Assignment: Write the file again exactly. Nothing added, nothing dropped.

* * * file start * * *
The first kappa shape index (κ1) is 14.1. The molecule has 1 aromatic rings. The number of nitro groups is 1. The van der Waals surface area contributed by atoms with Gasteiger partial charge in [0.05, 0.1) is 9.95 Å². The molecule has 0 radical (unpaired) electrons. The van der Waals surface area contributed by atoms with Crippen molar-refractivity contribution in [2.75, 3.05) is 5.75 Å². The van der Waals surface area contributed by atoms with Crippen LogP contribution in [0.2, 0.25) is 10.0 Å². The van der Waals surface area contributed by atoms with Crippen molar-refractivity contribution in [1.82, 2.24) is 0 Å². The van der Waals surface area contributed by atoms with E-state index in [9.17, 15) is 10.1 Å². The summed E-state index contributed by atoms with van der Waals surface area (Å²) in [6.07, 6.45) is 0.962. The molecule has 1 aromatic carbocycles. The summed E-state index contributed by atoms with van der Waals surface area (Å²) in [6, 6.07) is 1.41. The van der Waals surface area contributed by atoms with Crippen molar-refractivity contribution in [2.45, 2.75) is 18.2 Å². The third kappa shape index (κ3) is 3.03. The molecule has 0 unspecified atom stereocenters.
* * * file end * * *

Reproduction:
The first kappa shape index (κ1) is 14.1. The molecule has 1 aromatic rings. The number of nitro groups is 1. The van der Waals surface area contributed by atoms with Gasteiger partial charge in [0.05, 0.1) is 9.95 Å². The molecule has 0 radical (unpaired) electrons. The van der Waals surface area contributed by atoms with Crippen molar-refractivity contribution in [2.75, 3.05) is 5.75 Å². The van der Waals surface area contributed by atoms with Crippen LogP contribution in [0.2, 0.25) is 10.0 Å². The van der Waals surface area contributed by atoms with Crippen molar-refractivity contribution in [1.82, 2.24) is 0 Å². The van der Waals surface area contributed by atoms with E-state index in [9.17, 15) is 10.1 Å². The summed E-state index contributed by atoms with van der Waals surface area (Å²) in [6.07, 6.45) is 0.962. The molecule has 1 aromatic carbocycles. The summed E-state index contributed by atoms with van der Waals surface area (Å²) in [6, 6.07) is 1.41. The van der Waals surface area contributed by atoms with Crippen molar-refractivity contribution in [2.45, 2.75) is 18.2 Å². The third kappa shape index (κ3) is 3.03. The molecule has 0 unspecified atom stereocenters.